jothki wrote: »
    You know, these days when I hear someone say "but that's unconstitutional", I read it as "see, I really don't like this policy, but if I oppose it, I'll look like the prick I am, so I'll push the blame on the Constitution."

    It kind of works both ways. For example, I don't really believe that the right to abortion is guaranteed by the Constitution, but since legislators can't be trusted to protect it I'm willing to pretend that it is.

    Yeah, but the difference is that one of those examples has been upheld by the supreme court, and one of those examples hasn't. And in neither case do Ron Paul and the SCOTUS happen to agree.

    Schrodinger on
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    CouscousCouscous Registered User regular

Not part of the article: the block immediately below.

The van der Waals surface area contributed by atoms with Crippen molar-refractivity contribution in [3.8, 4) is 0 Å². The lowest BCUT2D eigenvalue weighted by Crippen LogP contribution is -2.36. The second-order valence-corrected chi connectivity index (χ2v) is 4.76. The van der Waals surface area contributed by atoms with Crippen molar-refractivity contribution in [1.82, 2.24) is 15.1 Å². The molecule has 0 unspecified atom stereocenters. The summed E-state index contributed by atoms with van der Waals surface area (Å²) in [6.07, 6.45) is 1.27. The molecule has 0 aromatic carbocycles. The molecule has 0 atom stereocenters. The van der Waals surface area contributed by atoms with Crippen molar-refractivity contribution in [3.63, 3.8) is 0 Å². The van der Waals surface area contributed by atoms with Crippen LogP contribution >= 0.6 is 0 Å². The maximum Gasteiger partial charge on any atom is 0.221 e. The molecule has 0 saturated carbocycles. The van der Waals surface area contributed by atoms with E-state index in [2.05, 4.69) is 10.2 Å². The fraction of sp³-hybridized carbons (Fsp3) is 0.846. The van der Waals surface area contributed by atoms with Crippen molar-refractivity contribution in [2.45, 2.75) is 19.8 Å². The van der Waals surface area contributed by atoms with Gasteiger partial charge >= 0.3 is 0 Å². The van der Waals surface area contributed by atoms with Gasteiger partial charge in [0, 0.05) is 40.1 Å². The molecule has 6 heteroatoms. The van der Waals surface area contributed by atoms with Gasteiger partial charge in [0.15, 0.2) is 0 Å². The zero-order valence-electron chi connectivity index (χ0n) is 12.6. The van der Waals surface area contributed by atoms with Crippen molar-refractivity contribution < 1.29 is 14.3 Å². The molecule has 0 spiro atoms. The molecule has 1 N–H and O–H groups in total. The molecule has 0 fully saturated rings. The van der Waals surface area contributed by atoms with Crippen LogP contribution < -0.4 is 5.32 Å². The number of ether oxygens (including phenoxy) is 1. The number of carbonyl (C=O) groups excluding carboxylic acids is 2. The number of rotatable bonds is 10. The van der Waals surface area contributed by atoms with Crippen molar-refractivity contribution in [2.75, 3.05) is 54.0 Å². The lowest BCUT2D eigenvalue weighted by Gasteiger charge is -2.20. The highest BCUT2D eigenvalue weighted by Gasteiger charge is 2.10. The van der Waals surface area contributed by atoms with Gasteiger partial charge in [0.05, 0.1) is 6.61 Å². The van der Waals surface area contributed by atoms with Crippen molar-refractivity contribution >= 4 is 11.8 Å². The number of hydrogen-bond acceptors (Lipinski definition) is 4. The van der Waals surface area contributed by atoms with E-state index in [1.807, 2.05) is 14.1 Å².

edited November 2007
    jothki wrote: »
    You know, these days when I hear someone say "but that's unconstitutional", I read it as "see, I really don't like this policy, but if I oppose it, I'll look like the prick I am, so I'll push the blame on the Constitution."

    It kind of works both ways. For example, I don't really believe that the right to abortion is guaranteed by the Constitution, but since legislators can't be trusted to protect it I'm willing to pretend that it is.

    Yeah, but the difference is that one of those examples has been upheld by the supreme court, and one of those examples hasn't. And in neither case do Ron Paul and the SCOTUS happen to agree.

    Ron Paul could still oppose it as being unconstitutional while being consistant with his beliefs if he was Jacksonian. However, that would require him to be completely insane.